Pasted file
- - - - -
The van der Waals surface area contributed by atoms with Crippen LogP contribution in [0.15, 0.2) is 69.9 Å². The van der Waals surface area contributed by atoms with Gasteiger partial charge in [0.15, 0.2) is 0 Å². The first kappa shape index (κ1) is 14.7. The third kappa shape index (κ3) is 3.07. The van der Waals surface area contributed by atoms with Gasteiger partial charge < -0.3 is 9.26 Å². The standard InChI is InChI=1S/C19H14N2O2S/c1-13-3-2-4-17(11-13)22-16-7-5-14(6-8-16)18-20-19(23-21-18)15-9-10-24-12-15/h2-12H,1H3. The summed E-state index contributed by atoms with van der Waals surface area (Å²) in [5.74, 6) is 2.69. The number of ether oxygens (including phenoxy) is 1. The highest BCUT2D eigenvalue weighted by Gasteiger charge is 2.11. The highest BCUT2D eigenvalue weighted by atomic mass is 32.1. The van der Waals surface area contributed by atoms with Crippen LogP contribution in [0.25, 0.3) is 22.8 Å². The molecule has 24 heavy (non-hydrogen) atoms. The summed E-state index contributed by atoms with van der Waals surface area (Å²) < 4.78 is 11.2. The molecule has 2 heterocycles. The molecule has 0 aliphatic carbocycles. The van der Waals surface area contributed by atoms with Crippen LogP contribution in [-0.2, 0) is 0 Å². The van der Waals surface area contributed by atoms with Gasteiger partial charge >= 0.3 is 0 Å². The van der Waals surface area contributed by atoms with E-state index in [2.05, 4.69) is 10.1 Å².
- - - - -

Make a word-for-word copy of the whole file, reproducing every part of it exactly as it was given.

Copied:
The van der Waals surface area contributed by atoms with Crippen LogP contribution in [0.15, 0.2) is 69.9 Å². The van der Waals surface area contributed by atoms with Gasteiger partial charge in [0.15, 0.2) is 0 Å². The first kappa shape index (κ1) is 14.7. The third kappa shape index (κ3) is 3.07. The van der Waals surface area contributed by atoms with Gasteiger partial charge < -0.3 is 9.26 Å². The standard InChI is InChI=1S/C19H14N2O2S/c1-13-3-2-4-17(11-13)22-16-7-5-14(6-8-16)18-20-19(23-21-18)15-9-10-24-12-15/h2-12H,1H3. The summed E-state index contributed by atoms with van der Waals surface area (Å²) in [5.74, 6) is 2.69. The number of ether oxygens (including phenoxy) is 1. The highest BCUT2D eigenvalue weighted by Gasteiger charge is 2.11. The highest BCUT2D eigenvalue weighted by atomic mass is 32.1. The van der Waals surface area contributed by atoms with Crippen LogP contribution in [0.25, 0.3) is 22.8 Å². The molecule has 24 heavy (non-hydrogen) atoms. The summed E-state index contributed by atoms with van der Waals surface area (Å²) < 4.78 is 11.2. The molecule has 2 heterocycles. The molecule has 0 aliphatic carbocycles. The van der Waals surface area contributed by atoms with Crippen LogP contribution in [-0.2, 0) is 0 Å². The van der Waals surface area contributed by atoms with Gasteiger partial charge >= 0.3 is 0 Å². The van der Waals surface area contributed by atoms with E-state index in [2.05, 4.69) is 10.1 Å².